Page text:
I did an interview with the online magazine Fatherly on teenage body odor this week.
What's real and what's myth?
Read about it here: "Why Preteens Smell Bad as Puberty Gets Started."
(Spoiler alert: “You might smell. What’s so bad about that?” )
20 Minute talk presenting the fruits and labor of my three year postdoctoral research as a Presidential Scholar at the Center for Science and Society, Columbia University.
Three open challenges discussed in this talk:
(1) What's so special about smell - regarding its perception and neural basis?
(2) Philosophy of Science as part of Scientific collaborations: Where does Philosophy fail, can/should we do something new... and is that still Philosophy?
(3) Buzzword aside: Is interdisciplinarity more than being fluent (and potentially mediocre) in two fields?
(Thanks belongs to Stuart Firestein & Lab, the PSSN program headed by Pamela Smith, and all the scientists who have lent me their time.)
In my new article in Studies in History and Philosophy of Science (Open Access)
"How to be rational about empirical success in ongoing science: The case of the quantum nose and its critics" I ask a seemingly simple question:
Should philosophers think differently about the advancement of science when they deal with the uncertainty of outcome in ongoing research?
The answer is - emphatically! -yes! Moreover, such difference actually matters.
Because the answer to this question reflects our reasons for when we change our minds about an idea or scientific theory. (Like: When is a theory simply delayed in its success, or is something else maybe going on?) That our understanding (and the epistemology) of ongoing research has practical implications can be seen most vividly in our science narratives and science writing.
To demonstrate this, I look at an apparent controversy surrounding the sense of smell: The story of the quantum nose and its critics. Spoiler alert: “there never was a genuine scientific controversy in olfaction as painted in public and philosophical discourse.”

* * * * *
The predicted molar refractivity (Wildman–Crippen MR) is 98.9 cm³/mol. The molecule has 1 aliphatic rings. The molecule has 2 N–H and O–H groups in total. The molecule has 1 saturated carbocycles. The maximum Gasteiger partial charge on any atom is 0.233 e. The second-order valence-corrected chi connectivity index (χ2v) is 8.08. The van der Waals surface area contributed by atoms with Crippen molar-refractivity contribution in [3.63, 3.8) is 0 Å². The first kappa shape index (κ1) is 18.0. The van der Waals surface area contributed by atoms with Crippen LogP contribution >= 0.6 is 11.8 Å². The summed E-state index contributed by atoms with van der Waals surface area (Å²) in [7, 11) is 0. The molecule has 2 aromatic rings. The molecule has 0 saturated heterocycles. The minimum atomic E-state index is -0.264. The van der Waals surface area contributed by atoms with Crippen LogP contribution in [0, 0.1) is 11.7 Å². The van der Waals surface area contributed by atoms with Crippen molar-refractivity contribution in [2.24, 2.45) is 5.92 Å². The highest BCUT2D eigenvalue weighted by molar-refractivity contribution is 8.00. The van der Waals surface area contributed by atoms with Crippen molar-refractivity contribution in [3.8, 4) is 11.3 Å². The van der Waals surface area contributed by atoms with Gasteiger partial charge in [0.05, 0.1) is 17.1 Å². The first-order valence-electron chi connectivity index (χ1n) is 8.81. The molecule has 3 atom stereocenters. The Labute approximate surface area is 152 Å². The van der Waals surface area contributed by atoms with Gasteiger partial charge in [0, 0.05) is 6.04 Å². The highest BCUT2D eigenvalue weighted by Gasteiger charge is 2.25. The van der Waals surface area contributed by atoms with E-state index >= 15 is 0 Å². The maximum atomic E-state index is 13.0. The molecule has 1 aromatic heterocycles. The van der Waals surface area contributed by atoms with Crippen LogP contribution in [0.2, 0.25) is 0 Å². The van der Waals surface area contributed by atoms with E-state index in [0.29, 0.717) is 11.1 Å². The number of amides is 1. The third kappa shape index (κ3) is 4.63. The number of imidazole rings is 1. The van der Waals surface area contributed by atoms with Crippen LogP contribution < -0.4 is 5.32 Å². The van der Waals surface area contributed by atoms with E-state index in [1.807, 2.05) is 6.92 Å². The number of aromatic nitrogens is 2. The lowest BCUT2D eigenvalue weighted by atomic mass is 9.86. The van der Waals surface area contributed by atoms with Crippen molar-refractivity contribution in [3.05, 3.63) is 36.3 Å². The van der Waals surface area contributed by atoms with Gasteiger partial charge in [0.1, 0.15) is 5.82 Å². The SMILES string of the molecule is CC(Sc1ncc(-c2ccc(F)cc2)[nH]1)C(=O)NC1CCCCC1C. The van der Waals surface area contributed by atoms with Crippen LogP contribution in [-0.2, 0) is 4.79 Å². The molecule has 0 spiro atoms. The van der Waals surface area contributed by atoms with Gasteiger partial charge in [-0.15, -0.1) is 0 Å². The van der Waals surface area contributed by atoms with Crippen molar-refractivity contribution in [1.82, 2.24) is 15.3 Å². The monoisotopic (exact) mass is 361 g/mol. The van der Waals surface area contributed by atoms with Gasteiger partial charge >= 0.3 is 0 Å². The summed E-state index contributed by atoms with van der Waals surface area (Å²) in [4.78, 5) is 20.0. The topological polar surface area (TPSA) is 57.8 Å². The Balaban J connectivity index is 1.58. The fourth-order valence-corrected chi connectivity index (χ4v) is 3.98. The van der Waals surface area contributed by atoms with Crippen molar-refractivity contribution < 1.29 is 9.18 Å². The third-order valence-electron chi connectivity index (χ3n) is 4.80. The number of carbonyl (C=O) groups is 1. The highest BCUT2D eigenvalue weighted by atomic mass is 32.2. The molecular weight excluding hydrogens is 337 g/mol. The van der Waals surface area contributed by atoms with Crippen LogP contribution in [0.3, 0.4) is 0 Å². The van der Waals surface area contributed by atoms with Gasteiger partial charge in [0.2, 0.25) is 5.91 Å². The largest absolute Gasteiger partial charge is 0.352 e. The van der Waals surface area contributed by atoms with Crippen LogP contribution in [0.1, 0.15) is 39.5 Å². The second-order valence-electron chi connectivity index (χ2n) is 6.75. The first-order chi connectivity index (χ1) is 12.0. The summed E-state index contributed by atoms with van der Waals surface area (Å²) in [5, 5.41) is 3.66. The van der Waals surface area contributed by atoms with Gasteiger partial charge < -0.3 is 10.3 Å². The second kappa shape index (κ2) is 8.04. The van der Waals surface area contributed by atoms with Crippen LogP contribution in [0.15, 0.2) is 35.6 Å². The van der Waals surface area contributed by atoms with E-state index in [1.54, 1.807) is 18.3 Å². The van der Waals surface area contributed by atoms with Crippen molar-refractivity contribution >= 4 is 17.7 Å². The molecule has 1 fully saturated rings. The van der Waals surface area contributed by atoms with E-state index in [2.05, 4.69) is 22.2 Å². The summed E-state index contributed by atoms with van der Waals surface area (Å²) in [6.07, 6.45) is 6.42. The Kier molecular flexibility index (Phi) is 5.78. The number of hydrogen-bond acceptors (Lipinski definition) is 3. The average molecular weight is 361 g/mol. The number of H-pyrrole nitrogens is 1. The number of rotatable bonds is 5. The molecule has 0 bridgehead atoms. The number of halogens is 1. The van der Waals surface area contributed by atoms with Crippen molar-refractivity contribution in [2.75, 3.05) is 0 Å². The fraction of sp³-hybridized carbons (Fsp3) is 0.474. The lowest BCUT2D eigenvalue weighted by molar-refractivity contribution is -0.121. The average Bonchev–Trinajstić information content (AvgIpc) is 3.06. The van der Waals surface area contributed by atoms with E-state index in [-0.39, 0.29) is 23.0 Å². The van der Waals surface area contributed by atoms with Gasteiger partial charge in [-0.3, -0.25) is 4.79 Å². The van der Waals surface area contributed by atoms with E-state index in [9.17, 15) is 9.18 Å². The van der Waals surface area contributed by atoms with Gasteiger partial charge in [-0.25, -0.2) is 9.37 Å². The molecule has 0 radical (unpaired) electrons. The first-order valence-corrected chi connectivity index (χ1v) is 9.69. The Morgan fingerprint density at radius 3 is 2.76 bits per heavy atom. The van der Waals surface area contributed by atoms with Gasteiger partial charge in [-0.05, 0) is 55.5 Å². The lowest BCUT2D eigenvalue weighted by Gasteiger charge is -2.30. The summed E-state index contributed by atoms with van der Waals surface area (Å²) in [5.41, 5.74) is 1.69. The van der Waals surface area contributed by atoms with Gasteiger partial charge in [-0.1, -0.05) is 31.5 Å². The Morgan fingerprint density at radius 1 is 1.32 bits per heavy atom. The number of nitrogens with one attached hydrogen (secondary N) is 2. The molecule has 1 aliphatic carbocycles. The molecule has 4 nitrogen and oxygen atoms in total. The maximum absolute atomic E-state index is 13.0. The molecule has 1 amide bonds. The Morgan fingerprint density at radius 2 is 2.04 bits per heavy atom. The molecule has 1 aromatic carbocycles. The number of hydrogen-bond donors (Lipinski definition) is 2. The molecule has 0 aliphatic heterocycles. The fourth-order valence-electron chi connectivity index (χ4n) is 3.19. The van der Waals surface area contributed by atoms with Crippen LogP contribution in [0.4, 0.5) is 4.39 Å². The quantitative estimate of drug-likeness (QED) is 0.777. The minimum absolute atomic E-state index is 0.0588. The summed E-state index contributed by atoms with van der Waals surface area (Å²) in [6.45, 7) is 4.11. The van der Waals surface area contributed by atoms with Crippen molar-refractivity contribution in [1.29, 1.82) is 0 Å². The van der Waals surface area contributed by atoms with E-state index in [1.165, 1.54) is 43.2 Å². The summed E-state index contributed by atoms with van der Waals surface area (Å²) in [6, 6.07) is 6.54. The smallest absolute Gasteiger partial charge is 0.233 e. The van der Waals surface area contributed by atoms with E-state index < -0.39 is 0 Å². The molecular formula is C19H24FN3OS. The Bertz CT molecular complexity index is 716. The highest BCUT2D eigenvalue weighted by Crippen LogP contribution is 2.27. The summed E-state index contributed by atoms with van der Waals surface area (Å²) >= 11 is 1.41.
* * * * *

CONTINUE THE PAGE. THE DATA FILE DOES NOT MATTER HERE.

Sponsored by the Italian Academy and The Center for Science & Society, Columbia University
April 13, 2017
Thanks to all the speakers & participants, the Italian Academy & the Center for Science and Society at Columbia.
The Human Sense of Smell – Seminars in Society and Neuroscience
Columbia University in the City of New York
Date: April 13, 4:15 – 7:00 pm
Location: Teatro at the Italian Academy, Columbia University, 1161 Amsterdam Avenue, New York, NY
4.15 – 4.30 General Introduction: David Freedberg & Pamela Smith (Columbia University)
4.30 – 4.35 Introduction of Panel & Topic: Ann-Sophie Barwich (Columbia University)
4.35 – 5.00 Barry Smith (School of Advanced Study, University of London, Philosophy)
5.00 – 5.15 Clare Batty (University of Kentucky, Philosophy)
5.15 – 5.40 Donald Wilson (NYU, Neuroscience)
5.40 – 5.55 Avery Gilbert (Smell Scientist and Author)
6.00 – 6.15 Christophe Laudamiel (DreamAir, Perfumer)
6.15 – 7.00 Panel Discussion
Free and open to the public. Reception to follow.
For more information, please visit: http://scienceandsociety.columbia.edu/cssevent/human-sense-smell-seminar-society-neuroscience/
There are many myths about the human sense of smell. Most persistent are the views that our olfactory abilities are underdeveloped, declining, and lacking cognitive significance. Nothing could be further from the truth. Historically, the spice trade and the ongoing hunt for new flavors have shaped our modern socio-economic landscape. Today, 28 billion dollars are generated annually with fragrance products in the US alone (ranging from perfumes to scented trash bags). Many of these are deeply entwined with hygiene products responsible for improvements in public health. And over the past thirty years, neuroscientific interest in odor perception has been on a steady rise. Central to this development is the dominant role of smell in cross-modal processes of flavor perception. The crucial question here remains unresolved, however: How does our brain make sense of scents and flavors? To explore the human sense of smell in its perceptual, neural, and cultural dimensions, the panel brings together cross-disciplinary perspectives from neuroscience, philosophy, and perfumery.